When considering the 2 provided articles, think about & discuss:
1. Who or what were the subjects of study?
2. What data set was used/analyzed?
3. What were the overall findings/results?
When considering the 1 article we're going to focus on, think about & discuss:
1. Who are the authors? What do we know (or can we Google) about them?
2. Where was this published? What do know (or can we Google) about it?
3. How current is it?
4. What further research is suggested?
5. How would we find more like this?
How to find research articles on your specific mammal with OneSearch
- Go to the Rod Library website – http://www.library.uni.edu (or just Google UNI Library)
Use the main search box, OneSearch, which searches many of Rod Library's paid resources including scholarly articles, books, e-books, etc. Using the Advanced Search will give you more options.
- Type in your topic and search.
Try both common and scientific names.
Scientific name lookup: Catalogue of Life
Use quotation marks around logical phrases, such as scientific names (ex. "ursus maritimus")
Borrow Subjects that are listed for articles of interest (under About) to do new searches on related topics.
- After you get results you can refine by using options in the left column:
- Check the box labeled Peer-reviewed Journals to limit your search to quality research.
- Adjust the Publication Date slider bar to a recent date range e.g. 5 years ago to present if you are looking for more current research.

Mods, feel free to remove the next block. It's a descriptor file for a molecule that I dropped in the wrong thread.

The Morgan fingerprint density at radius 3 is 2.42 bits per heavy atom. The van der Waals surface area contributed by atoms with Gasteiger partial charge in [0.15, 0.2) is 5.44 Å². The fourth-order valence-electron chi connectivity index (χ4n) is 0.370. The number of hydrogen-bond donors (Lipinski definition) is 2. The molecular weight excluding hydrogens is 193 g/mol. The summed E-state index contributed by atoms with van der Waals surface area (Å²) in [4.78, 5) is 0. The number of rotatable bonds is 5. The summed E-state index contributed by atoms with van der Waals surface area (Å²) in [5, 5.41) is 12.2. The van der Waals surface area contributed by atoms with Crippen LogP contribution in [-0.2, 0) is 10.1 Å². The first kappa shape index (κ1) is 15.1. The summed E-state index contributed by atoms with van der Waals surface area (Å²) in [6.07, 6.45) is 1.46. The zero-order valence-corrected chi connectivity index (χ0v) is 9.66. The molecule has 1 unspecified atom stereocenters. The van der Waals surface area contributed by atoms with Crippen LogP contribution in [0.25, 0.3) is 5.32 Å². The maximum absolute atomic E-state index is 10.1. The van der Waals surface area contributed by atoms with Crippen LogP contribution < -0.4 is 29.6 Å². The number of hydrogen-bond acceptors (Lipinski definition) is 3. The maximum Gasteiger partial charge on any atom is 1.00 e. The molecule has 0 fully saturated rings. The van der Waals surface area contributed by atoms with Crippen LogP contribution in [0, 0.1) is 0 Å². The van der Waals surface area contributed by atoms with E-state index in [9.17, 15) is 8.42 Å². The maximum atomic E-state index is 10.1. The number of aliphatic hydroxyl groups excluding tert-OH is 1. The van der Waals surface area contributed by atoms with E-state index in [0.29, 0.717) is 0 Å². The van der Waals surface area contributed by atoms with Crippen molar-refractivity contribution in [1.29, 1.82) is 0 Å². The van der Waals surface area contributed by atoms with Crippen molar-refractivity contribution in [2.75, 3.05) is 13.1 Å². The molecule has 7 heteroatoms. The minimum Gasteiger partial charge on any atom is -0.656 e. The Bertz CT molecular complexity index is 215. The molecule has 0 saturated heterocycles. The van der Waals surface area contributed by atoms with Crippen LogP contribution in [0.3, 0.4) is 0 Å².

- Select Expand My Results checkbox to search for more than articles UNI has access to through our paid subscriptions (ie. if you want to search a larger universe of research literature - and are willing to use Interlibrary Loan.
Cross-disciplinary database that combines several search tools, including Biological Abstracts, Zoological Record, Science Citation Index, and more.
Very large biology-focused database covering years 1995 - present. Search may be limited to "topic" or "title". Like Web of Science, Biological Abstracts provides direct access to the citation software EndNote Web.
For recent research (2009 - present) on animal focused biology, Zoological Record, like Biological Abstracts and Web of Science, can be searched by "topic" or "title" and plays well with EndNote Web.
Very strong in biomedical research. Use advanced search and try limiting to Title/Abstract. This link provides the Find it! @ UNI when off campus.
This version of PubMed works very well with EndNote Web. Though it Includes Topic, Title, and MeSH search options there is no searching by Abstract. This link provides the Find it! @ UNI when off campus.
Another database for locating more historical biological research (back to ~ 1840). You may wish to "narrow by discipline." When you first arrive at JSTOR, scroll down the page and check on or more of the following boxes:
- Biological Sciences
- Botany & Plant Sciences
- Developmental & Cell Biology
- Ecology and Evolutionary Biology
This large science database provides access to the extensive Elsevier journal collection from 1995 - present. Use the "Advanced Search" option which hides in the upper right-hand corner of the first screen.